reinforcement of their social caste designation. As they mature, they naturally assume the
responsibilities and the rules of their castes. Very few question, as their caste is assigned from
birth. If they do, they are exiled to an island (usually Iceland) where their questioning can't
contaminate others.
Thus, the society is stable and unquestioning. Identical genetic material, rigidly enforced social
caste using oxygen deprivation and sleep tapes for brainwashing. Everyone easily fulfils society's
obligations and there are few surprises. If things should get stressful for any reason, there's always
the wonder drug "soma". If anything goes wrong, there's always the "soma holiday" from life.
Most of the Epsilon workers are paid in "soma" tablets to keep them happy. It wouldn't do to have
an unhappy workforce. Leisure time is often spent at the "feelies", a movie theatre where the
emotions and responses of the actors can actually be experienced.
But not everyone belongs to this society. Some places there are reservations, where an Indian
tribe lives. They have their own culture, with worshipping of a mix between Jesus and some old
Indian gods.
And in this story we meet 4 persons. Bernhard Marx, Lenina Crowne, Helmholtz Watson and the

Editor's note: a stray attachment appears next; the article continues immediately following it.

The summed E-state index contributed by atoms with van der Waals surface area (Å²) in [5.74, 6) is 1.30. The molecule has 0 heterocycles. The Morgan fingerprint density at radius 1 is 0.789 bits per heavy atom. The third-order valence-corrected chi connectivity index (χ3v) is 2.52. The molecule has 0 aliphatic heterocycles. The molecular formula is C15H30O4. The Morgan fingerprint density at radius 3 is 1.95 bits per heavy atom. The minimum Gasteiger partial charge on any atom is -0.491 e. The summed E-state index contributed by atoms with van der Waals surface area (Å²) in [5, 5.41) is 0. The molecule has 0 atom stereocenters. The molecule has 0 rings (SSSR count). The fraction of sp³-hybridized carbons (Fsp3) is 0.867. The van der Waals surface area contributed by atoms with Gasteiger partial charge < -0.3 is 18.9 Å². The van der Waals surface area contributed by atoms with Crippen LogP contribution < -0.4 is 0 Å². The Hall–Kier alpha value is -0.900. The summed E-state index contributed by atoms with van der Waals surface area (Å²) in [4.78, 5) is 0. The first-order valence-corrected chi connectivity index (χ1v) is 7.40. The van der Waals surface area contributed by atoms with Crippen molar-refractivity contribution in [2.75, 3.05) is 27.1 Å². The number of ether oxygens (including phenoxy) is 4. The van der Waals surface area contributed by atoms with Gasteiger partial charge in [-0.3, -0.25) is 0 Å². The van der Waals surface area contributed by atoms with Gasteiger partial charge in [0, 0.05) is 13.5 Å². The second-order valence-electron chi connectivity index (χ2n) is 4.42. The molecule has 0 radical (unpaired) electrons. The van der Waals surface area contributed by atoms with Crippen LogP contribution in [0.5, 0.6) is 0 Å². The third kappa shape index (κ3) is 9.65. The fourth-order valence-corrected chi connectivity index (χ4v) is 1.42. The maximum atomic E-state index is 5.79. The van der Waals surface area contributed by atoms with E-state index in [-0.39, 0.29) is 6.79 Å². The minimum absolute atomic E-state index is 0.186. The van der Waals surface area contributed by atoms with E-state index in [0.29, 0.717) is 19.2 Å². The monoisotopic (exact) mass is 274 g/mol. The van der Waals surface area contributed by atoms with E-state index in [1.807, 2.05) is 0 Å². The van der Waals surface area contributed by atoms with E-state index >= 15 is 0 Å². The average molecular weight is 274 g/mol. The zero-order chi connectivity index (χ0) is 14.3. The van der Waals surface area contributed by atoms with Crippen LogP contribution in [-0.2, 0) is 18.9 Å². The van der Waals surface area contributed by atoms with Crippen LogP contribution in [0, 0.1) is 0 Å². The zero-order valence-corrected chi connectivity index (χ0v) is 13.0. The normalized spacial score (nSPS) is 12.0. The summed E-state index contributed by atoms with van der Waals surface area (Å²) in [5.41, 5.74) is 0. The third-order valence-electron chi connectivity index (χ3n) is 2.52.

savage John.
Bernhard and Helmholtz are "thinkers". They haven't conformed properly. They actually do some
thinking of their own. Bernhard is also peculiar in the respect that he is not of the average height
as his class. There are rumours that there was put some alcohol in his bottle when he was on the
embryo stadium. On the other hand we have Lenina, a girl just doing her job, taking her soma,
and having her sex.
She and Bernhard goes to the reservation in New Mexico for their holidays, and meet the savage
John. He is the son of the director of the London hatchery. His mother was also there on her
holidays, but she got lost, and stayed there. So the young John learned to read, and he has read a
lot of Shakespeares plays.
They bring John and his mother back to England. After meeting a lot of problems in his new
society, and when both Bernhard and Helmhotz are sent away, he finally tries to escape, and he